There are tons of benefits.  He snores and talks in his sleep; I am a light sleeper.  He goes to bed early because he has to get up early; I am almost never in bed before midnight.  He can listen to music to go to sleep; I can read in bed for hours.  My room can be what I want it to be and his can be what he wants it to be.  And many, many more.

Please don't think I am taking a stand on sleeping arrangements.  I have no idea what is best for you in your house.  It was the right decision for us.

We aren't forced to spend time together.  Because we have separate bedrooms, we have to choose it.  But it's okay, because we do.

Thursday, May 6, 2010

There Was a Time

There was a time when -

* I ran everywhere I went because I had so much energy.
* I was afraid all the time.
* After a long car ride someone carried me to my bed.
* I spent my summers on horseback, in a tree, or on the mountain hunting for monarch caterpillars on milkweed plants.
* I dreaded going home.
* I felt new life move within me.
* I was sad all the time.
* I bottle fed lambs.
* I danced.
* I was happy all the time.
* I slept over at my grandma's house.
* I felt anything was possible.
* I wanted to kill myself.
* I never stopped talking.
* I was afraid to speak up.
* I went to bed for a year and a half.
* I found hope.

Everything is transitory in this life.  I need to remember that more.  To help me endure the difficult times.  To help me treasure the beautiful times.

Tuesday, May 4, 2010

I Choose the Burdens I Carry

I sat in a psycho-education group, a class full of women.  It was a rare day on which the class was being taught by a man.  He was talking about choices.  He told of a friend who had been raped.  In talking to her, he'd said that she'd chosen to be raped.

The room went silent.  I felt several women around me bristle.  I felt myself bristle.  But I knew this man.  I knew he had a good heart and a wise mind.  I was willing to give him the benefit of the doubt and listen to what he had to say.  I was hoping he'd give me something to grab onto so that I could comment and clarify what he'd really meant to say to the group.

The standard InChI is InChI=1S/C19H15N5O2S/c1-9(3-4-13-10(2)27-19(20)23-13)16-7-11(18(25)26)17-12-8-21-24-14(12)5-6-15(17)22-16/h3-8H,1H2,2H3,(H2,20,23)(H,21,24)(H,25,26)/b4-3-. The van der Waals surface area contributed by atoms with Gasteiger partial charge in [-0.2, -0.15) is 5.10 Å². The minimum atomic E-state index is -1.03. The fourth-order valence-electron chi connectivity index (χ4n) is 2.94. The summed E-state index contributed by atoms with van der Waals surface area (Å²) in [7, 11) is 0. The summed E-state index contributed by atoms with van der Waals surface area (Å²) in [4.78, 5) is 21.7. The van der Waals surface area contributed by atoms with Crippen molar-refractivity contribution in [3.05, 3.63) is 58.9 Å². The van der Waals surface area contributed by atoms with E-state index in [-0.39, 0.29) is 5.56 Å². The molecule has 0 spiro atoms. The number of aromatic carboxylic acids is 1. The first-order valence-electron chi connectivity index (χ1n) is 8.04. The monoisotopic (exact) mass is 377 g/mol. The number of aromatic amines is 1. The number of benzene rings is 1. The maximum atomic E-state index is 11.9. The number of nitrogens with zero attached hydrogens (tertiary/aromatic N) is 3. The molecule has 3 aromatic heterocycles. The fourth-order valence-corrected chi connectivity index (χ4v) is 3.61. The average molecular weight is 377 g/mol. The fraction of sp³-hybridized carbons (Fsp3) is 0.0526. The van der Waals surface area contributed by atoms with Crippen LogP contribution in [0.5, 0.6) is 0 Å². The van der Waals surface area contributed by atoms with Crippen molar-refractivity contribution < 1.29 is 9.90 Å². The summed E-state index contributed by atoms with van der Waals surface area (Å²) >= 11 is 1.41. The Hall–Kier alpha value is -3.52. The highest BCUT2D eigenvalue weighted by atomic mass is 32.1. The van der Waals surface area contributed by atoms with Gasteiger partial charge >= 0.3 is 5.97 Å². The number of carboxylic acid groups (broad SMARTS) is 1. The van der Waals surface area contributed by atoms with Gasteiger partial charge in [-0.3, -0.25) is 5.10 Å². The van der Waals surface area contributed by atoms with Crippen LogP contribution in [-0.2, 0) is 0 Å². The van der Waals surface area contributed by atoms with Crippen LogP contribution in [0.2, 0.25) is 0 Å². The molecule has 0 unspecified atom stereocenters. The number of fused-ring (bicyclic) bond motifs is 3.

He'd said that she'd had a moment when she knew that if she didn't allow the rape she would be killed.  That she'd chosen life over death in the only way available to her in that moment.  It was about the power of knowing that we have choices even when we think we don't.  It was about not letting ourselves think of ourselves as victims forever.

This is an extreme case, to be sure.  And, choice or not, I don't think I would ever say that she chose to be raped.  I would say that she chose to survive.

Maybe our burdens are large.  Maybe they are small.  We don't choose which burdens enter our lives -- but we do choose which ones stay.

I offer a couple of mine as an example.

I did not choose to get a headache that would last forever, nearly five years so far.  But I have chosen what to do about it.  I did everything I could to treat it.  And by making other choices, I choose to keep it.  I could choose to be heavily medicated all the time so that I can't be a mother and wife and friend.  I could even kill myself.  Both of these are options.  But they are not options I like.  I would rather keep the pain and enjoy my life.

I did not choose for my husband to leave our faith.  Having him leave the church was incredibly difficult.  And living with someone of a different faith is tough every day.  For both of us.  I could divorce him.  But that is not an option I like.  So we stay together.  He's too important to me and my children.  He's my best friend.  It's a lot of work trying to figure out how to respect each other and be true to ourselves, but it's worth it to me.  I would rather argue about it every so often than not have him in my life.

I am not a victim of my life.

Every day I choose to keep burdens.  We all do.  Maybe it's weight.  Maybe it's where we live.  Maybe it's our job.  If there is something that feels like a burden, ask yourself why you keep it.

Maybe you don't like the other options.  Maybe the other options seem harder than just keeping what you've got.  Maybe you don't see the other options.  But there is always another option.

Knowing that I have a choice is empowering.  It's not something I've always known.  But it's something I've always had.